By virtue of the gas royalty provisions in the governing McGill leases, the residue gas royalties will be determined by the market value at the well. The McGills contend that if Exxon is obligated to pay royalties under the market value provision of the McGill leases, then the intrastate market value of the gas should have been used because an intrastate market was always available in which to sell the gas. Because it was dedicated to the interstate market, Exxon argues that the fair market value of the gas cannot exceed its federally regulated price. The district court held that the gas became dedicated to interstate commerce and subject to federal price ceilings because the gas which Exxon sold to Trunkline was sold in interstate commerce. In our review, we must address the McGills' contention that the fair market value of intrastate, and not interstate, gas should be used because an intrastate market in which to sell the residue gas was always available to Exxon.
We agree with the district court's analysis of this issue. Under Texas law, to determine the market value of gas, the gas should be valued as though it is free and available for sale. See Exxon Corp. v. Middleton, 613 S.W.2d 240, 246 (Tex.1981). Market value may be calculated using comparable sales, which are those sales of gas which are comparable in time, quality, quantity, and availability of marketing outlets. See id. Comparable in quality includes both physical and legal characteristics. See id. To determine legal quality, the court must consider whether the gas is sold in a regulated or unregulated market, or in one particular category of a regulated market. See id. "Intrastate and interstate gas prices are not comparable in [legal] quality." Id. at 248; see also First Nat'l. Bank in Weatherford v. Exxon Corp., 622 S.W.2d 80, 81-82 (Tex.1981); Kingery v. Continental Oil Co., 626 F.2d 1261, 1264 (5th Cir. 1980). As this court held in Bowers v. Phillips Petroleum Co., market value for royalty purposes cannot exceed the maximum ceiling price imposed on the gas within that particular federally regulated category. 692 F.2d 1015, 1021 (5th Cir. 1982). Consequently, the "market value at the well" provision in the McGill leases would be determined by comparable interstate sales because the gas that Exxon sold to Trunkline became dedicated to the federally regulated interstate market.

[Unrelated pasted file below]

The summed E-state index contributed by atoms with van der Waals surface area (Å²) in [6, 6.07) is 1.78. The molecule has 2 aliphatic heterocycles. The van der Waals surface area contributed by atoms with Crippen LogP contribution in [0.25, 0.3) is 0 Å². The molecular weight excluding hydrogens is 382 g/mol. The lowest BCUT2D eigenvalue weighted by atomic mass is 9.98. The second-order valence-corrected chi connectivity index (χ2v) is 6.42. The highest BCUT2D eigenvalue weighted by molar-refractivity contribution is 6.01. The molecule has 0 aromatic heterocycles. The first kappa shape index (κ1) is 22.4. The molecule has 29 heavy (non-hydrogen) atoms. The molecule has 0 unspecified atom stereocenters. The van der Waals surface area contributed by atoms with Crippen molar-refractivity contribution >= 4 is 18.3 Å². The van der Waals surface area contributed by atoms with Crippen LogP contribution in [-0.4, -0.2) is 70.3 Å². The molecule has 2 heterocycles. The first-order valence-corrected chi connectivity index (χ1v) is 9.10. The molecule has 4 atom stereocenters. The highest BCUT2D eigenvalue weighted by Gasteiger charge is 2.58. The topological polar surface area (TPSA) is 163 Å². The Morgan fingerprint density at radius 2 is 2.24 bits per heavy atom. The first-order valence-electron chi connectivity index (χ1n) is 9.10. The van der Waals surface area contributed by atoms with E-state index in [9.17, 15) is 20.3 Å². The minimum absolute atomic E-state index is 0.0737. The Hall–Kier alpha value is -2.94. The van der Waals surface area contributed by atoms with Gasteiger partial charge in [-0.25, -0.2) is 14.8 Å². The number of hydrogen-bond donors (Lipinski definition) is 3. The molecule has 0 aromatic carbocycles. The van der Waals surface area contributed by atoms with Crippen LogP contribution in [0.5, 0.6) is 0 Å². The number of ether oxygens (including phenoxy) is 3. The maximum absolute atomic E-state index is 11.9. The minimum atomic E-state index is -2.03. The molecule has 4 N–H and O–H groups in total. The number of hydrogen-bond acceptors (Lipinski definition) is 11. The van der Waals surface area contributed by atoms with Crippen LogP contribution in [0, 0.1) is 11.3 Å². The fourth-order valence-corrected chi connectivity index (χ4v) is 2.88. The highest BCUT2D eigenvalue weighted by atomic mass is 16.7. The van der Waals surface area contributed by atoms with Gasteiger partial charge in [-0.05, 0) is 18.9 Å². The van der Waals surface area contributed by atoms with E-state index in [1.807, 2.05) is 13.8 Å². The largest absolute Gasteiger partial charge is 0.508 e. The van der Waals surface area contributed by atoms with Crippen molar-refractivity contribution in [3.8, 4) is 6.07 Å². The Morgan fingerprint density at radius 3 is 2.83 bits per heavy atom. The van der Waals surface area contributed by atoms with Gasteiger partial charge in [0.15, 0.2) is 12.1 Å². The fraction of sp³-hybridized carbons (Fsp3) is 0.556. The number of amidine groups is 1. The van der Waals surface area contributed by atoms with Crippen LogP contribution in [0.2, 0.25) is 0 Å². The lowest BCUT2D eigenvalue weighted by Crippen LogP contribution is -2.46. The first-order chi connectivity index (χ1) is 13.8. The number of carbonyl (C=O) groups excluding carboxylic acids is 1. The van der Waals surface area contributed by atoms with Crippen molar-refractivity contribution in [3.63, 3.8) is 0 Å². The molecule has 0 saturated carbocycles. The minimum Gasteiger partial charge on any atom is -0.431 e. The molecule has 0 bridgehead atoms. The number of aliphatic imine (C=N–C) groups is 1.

The McGills attempt to distinguish Weatherford and Middleton by arguing that alternative markets were available at the time Exxon dedicated the gas to the interstate market. Nothing in Weatherford or Middleton, nor any of the other cases suggest that the results would have been any different had an alternative intrastate market been available to the producer at the time the gas was committed to an interstate contract. The availability of an intrastate market in which to sell the plaintiffs' gas relates to whether Exxon imprudently marketed the gas, and does not affect the McGills' claim of improper determination of market value.4 Therefore, because the existence of an alternative intrastate market does not change the result that interstate sales are not comparable to intrastate sales when determining market value, we hold that the trial court was correct in granting Exxon's second partial summary judgment.
The McGills next assert that the district court erred in failing to order production of documents that a former Exxon employee used to refresh his recollection in preparation for his deposition. We review a district court's order overruling a motion to compel for abuse of discretion. See Scott v. Monsanto Co., 868 F.2d 786, 793 (5th Cir. 1989).